Over four years ago, plans were approved for a new Dallas County Master Gardener project on the campus of Midway Hills Christian Church. The area once used as a children’s playground would be repurposed as an edible landscape. Our mission was to provide attractive and easy to implement landscape design ideas using only edible plant material.
As the space has evolved, our volunteer team has grown in our understanding of seasonal expectations and requirements. Through numerous failures we’ve learned how environmental factors such as soil structure, shade, moisture and even pest invasions can teach you how to be a better gardener. Thankfully, we’ve also enjoyed great success while venturing into new avenues with different varieties of plants. It has been fun to celebrate those victories.
Looking ahead, we believe that it is now time to move the edible landscape forward with a slightly different approach. Starting this fall, our edible landscape team will begin the process of integrating non-edibles into our lovely garden spaces. This will give us the ability to demonstrate, more fully, how to creatively use both edibles and non-edibles together in well-planned garden projects. We’re hopeful, that as we introduce an artistic palette of harmonious colors, shapes and textures, others will be inspired to use them also.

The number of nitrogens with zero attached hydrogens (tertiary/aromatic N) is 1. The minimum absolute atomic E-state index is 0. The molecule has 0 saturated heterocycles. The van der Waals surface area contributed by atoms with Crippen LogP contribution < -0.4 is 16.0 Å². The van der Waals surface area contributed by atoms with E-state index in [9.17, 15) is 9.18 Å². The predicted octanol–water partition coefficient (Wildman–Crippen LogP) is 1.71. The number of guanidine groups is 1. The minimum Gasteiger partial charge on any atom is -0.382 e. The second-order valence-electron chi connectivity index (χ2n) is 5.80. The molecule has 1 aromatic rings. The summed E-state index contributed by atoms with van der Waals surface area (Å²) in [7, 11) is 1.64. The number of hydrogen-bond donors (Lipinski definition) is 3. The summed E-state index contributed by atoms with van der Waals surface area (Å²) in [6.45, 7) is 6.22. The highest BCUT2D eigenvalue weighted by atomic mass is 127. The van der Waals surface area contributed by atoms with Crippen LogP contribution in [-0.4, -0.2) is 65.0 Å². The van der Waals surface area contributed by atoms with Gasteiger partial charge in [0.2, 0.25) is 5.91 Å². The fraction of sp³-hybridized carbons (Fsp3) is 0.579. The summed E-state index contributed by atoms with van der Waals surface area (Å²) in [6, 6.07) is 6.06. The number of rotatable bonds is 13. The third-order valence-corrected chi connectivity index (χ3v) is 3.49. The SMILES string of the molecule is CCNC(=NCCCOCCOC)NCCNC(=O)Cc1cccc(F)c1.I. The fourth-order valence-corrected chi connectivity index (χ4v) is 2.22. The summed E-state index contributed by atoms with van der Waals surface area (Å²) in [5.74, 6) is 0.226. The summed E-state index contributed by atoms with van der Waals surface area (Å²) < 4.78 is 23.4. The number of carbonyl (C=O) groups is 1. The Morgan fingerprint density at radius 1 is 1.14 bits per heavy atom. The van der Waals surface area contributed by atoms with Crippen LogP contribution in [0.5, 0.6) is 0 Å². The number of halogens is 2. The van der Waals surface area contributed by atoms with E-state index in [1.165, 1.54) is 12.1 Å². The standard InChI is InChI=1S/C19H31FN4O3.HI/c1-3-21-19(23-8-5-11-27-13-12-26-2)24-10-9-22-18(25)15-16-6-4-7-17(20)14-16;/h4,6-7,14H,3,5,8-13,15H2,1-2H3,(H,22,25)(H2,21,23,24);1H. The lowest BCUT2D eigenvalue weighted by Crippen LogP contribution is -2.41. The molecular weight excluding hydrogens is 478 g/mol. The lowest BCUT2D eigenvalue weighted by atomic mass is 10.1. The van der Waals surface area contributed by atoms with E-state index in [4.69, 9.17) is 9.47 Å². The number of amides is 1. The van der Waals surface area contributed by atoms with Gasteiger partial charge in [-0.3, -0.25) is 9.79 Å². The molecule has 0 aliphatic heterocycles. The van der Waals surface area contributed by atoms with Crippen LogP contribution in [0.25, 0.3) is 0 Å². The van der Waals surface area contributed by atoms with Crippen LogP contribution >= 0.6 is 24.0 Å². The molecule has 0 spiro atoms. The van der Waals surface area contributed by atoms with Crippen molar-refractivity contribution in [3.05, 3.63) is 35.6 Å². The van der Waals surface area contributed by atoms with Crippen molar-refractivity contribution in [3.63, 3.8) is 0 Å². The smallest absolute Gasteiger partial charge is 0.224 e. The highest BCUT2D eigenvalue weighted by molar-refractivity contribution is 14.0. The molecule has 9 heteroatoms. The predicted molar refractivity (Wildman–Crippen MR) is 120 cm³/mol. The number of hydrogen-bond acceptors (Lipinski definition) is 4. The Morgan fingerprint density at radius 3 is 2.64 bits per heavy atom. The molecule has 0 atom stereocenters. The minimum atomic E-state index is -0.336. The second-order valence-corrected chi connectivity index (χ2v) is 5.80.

We invite you to join us in this journey as we continue to explore exciting new possibilities. Our desire is to provide a place where the natural world gives you a feeling of peace and serenity. As the garden evolves may your spirits be lifted and your soul refreshed.
Linda Alexander and Fern Brown, Co Leaders
Beverly Allen, Research and Seed Selection Coordinator
In honor of our new Co Leader, Fern Brown, it seemed very appropriate that the first non-edible introduction to the Edible Landscape Garden would be a lovely assortment of “ferns”. A “tip of the hat” to Fern for donating holly ferns from her yard to get us started.